Linopherus (?) sp.  One of the many smaller species that thrive in reef aquaria.  This image shows about half of the worm.  These worms are quite common in reef aquaria, and reach lengths around an inch (2.5 cm) or so. 

 

Another common, but unidentified, and beneficial scavenging fireworm found in aquaria.  This worm reaches lengths of 5 to 7.5 cm (2 to 3 inches).

 

The reproduction of the smaller fireworms that are also common in our systems, in the genera Linopherus or Pareurythoe, is less obvious, but they also can maintain quite stable and large populations in our systems. Most of the fireworms found in our tanks are in these latter two genera, and these animals occupy burrows in the sediments as well in holes in the rockwork. If not hassled by fish or crustaceans, they may be seen commonly during the day looking for food and doing their other wormy activities. These smaller species may reproduce more frequently by asexual than sexual means as indicated by the abundance of worms that are regenerating either front or back ends. As with the small starfish that are common in some reef aquaria, these worms reproduce asexually by fission, after which both halves produce the missing component.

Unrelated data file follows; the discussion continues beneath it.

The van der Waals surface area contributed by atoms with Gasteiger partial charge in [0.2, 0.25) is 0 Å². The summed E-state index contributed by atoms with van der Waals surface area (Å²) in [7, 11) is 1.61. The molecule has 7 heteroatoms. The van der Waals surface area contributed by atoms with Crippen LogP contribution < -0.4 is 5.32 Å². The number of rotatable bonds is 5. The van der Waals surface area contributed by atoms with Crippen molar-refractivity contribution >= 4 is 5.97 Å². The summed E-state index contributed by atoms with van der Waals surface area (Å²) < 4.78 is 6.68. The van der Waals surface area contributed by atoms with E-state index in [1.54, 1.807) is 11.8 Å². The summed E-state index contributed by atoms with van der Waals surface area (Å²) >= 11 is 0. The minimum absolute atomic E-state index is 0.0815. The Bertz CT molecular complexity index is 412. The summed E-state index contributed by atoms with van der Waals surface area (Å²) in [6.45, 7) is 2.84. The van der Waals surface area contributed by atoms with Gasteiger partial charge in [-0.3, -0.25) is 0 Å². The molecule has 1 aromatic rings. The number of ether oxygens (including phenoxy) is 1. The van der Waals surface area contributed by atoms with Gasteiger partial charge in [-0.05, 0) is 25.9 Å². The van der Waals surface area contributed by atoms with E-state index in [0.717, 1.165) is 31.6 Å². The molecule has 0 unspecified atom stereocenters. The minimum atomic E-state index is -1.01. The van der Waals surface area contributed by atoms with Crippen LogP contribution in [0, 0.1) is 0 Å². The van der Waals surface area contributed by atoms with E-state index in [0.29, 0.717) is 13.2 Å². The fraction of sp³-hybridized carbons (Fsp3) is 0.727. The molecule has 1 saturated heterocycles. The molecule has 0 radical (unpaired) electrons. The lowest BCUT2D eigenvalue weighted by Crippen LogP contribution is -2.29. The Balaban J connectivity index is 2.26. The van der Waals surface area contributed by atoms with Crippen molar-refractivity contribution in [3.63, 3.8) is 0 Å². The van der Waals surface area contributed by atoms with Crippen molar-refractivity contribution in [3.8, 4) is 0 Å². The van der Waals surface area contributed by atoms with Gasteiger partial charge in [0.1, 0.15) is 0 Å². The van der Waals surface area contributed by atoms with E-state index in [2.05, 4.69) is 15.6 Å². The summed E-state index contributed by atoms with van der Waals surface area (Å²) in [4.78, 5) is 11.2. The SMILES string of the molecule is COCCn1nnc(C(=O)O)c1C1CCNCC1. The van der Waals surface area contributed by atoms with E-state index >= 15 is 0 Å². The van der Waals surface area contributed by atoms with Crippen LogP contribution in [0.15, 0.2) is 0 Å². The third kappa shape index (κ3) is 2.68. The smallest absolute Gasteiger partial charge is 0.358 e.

Scale Worms

A photo of a small scale worm contributed by Nicholas Allers.  The worm is inside the blue line and a few of the scales characteristic of these worms are indicated.  The head of the worm is to the left and the antennae of the worm are visible extending out from under the scales.  The scales on this worm cover the entire upper surface.

 

Scale worms are small polychaete annelids or bristle worms that are scavengers or predators in natural marine ecosystems.  They seldom exceed 2.5 cm (1 inch) long, but there are a few bigger ones.  They are distinguished by the large scales protecting the dorsal portion of the worm.  If they are predatory, they may eat mostly small crustaceans.  The natural history of reef scale worms is poorly known, and they are rare in tanks.